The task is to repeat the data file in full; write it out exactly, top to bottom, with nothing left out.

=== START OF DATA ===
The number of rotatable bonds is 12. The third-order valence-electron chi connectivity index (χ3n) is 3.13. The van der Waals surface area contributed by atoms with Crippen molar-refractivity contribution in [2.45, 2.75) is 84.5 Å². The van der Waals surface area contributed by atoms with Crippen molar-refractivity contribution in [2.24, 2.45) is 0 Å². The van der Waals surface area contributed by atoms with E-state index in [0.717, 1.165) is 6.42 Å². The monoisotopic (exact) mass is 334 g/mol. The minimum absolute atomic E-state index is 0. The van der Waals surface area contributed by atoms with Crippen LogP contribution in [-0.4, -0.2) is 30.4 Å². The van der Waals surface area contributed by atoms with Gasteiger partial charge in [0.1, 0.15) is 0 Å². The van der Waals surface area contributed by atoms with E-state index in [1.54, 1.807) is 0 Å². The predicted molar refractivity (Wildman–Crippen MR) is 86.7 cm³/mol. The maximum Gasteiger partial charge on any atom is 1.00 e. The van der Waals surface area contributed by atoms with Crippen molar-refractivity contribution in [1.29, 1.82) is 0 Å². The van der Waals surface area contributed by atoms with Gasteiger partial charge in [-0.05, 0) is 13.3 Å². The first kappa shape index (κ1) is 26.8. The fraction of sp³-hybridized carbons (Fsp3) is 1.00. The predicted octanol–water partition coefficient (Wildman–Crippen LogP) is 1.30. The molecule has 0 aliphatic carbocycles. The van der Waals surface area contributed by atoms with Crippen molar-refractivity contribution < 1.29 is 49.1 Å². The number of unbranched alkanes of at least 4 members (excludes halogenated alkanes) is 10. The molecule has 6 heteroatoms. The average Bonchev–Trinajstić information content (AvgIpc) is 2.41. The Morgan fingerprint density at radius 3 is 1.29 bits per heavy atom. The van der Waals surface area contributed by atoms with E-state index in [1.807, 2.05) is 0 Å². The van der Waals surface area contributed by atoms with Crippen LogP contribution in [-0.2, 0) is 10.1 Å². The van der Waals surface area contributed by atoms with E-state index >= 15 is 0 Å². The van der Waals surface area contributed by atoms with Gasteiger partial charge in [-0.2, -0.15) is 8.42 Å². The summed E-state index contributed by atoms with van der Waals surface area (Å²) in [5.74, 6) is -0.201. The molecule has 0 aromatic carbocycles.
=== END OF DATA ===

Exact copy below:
The number of rotatable bonds is 12. The third-order valence-electron chi connectivity index (χ3n) is 3.13. The van der Waals surface area contributed by atoms with Crippen molar-refractivity contribution in [2.45, 2.75) is 84.5 Å². The van der Waals surface area contributed by atoms with Crippen molar-refractivity contribution in [2.24, 2.45) is 0 Å². The van der Waals surface area contributed by atoms with E-state index in [0.717, 1.165) is 6.42 Å². The monoisotopic (exact) mass is 334 g/mol. The minimum absolute atomic E-state index is 0. The van der Waals surface area contributed by atoms with Crippen LogP contribution in [-0.4, -0.2) is 30.4 Å². The van der Waals surface area contributed by atoms with Gasteiger partial charge in [0.1, 0.15) is 0 Å². The van der Waals surface area contributed by atoms with E-state index in [1.54, 1.807) is 0 Å². The predicted molar refractivity (Wildman–Crippen MR) is 86.7 cm³/mol. The maximum Gasteiger partial charge on any atom is 1.00 e. The van der Waals surface area contributed by atoms with Crippen molar-refractivity contribution in [1.29, 1.82) is 0 Å². The van der Waals surface area contributed by atoms with Gasteiger partial charge in [-0.05, 0) is 13.3 Å². The first kappa shape index (κ1) is 26.8. The fraction of sp³-hybridized carbons (Fsp3) is 1.00. The predicted octanol–water partition coefficient (Wildman–Crippen LogP) is 1.30. The molecule has 0 aliphatic carbocycles. The van der Waals surface area contributed by atoms with Crippen molar-refractivity contribution < 1.29 is 49.1 Å². The number of unbranched alkanes of at least 4 members (excludes halogenated alkanes) is 10. The molecule has 6 heteroatoms. The average Bonchev–Trinajstić information content (AvgIpc) is 2.41. The Morgan fingerprint density at radius 3 is 1.29 bits per heavy atom. The van der Waals surface area contributed by atoms with E-state index in [1.807, 2.05) is 0 Å². The van der Waals surface area contributed by atoms with Crippen LogP contribution in [-0.2, 0) is 10.1 Å². The van der Waals surface area contributed by atoms with E-state index >= 15 is 0 Å². The van der Waals surface area contributed by atoms with Gasteiger partial charge in [-0.2, -0.15) is 8.42 Å². The summed E-state index contributed by atoms with van der Waals surface area (Å²) in [5.74, 6) is -0.201. The molecule has 0 aromatic carbocycles.